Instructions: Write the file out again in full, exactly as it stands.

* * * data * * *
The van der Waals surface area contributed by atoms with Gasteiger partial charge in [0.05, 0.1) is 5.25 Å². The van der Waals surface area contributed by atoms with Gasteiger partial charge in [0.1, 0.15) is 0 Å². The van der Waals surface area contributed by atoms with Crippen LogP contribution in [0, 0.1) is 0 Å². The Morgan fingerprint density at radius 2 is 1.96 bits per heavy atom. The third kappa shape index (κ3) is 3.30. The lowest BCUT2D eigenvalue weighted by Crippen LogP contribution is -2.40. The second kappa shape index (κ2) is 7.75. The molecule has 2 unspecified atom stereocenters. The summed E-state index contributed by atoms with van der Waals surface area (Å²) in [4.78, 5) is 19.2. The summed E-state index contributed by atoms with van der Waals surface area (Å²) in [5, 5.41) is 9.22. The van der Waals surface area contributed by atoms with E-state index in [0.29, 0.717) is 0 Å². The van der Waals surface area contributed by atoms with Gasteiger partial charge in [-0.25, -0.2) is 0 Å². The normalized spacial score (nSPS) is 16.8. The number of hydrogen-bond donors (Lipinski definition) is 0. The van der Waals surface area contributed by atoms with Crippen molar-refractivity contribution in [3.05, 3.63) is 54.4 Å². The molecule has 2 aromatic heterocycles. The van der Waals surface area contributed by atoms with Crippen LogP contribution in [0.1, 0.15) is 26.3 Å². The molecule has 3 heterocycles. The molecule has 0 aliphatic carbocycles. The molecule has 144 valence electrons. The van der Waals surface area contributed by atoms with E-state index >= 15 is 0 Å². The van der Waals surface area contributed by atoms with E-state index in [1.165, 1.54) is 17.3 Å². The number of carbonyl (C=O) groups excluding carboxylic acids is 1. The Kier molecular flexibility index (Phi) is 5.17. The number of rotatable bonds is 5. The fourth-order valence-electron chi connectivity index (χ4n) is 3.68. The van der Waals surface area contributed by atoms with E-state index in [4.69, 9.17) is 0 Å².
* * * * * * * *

The van der Waals surface area contributed by atoms with Gasteiger partial charge in [0.05, 0.1) is 5.25 Å². The van der Waals surface area contributed by atoms with Gasteiger partial charge in [0.1, 0.15) is 0 Å². The van der Waals surface area contributed by atoms with Crippen LogP contribution in [0, 0.1) is 0 Å². The Morgan fingerprint density at radius 2 is 1.96 bits per heavy atom. The third kappa shape index (κ3) is 3.30. The lowest BCUT2D eigenvalue weighted by Crippen LogP contribution is -2.40. The second kappa shape index (κ2) is 7.75. The molecule has 2 unspecified atom stereocenters. The summed E-state index contributed by atoms with van der Waals surface area (Å²) in [4.78, 5) is 19.2. The summed E-state index contributed by atoms with van der Waals surface area (Å²) in [5, 5.41) is 9.22. The van der Waals surface area contributed by atoms with E-state index in [0.29, 0.717) is 0 Å². The van der Waals surface area contributed by atoms with Gasteiger partial charge in [-0.25, -0.2) is 0 Å². The normalized spacial score (nSPS) is 16.8. The number of hydrogen-bond donors (Lipinski definition) is 0. The van der Waals surface area contributed by atoms with Crippen molar-refractivity contribution in [3.05, 3.63) is 54.4 Å². The molecule has 2 aromatic heterocycles. The van der Waals surface area contributed by atoms with Crippen LogP contribution in [0.1, 0.15) is 26.3 Å². The molecule has 3 heterocycles. The molecule has 0 aliphatic carbocycles. The molecule has 144 valence electrons. The van der Waals surface area contributed by atoms with E-state index >= 15 is 0 Å². The van der Waals surface area contributed by atoms with E-state index in [1.165, 1.54) is 17.3 Å². The number of carbonyl (C=O) groups excluding carboxylic acids is 1. The Kier molecular flexibility index (Phi) is 5.17. The number of rotatable bonds is 5. The fourth-order valence-electron chi connectivity index (χ4n) is 3.68. The van der Waals surface area contributed by atoms with E-state index in [4.69, 9.17) is 0 Å².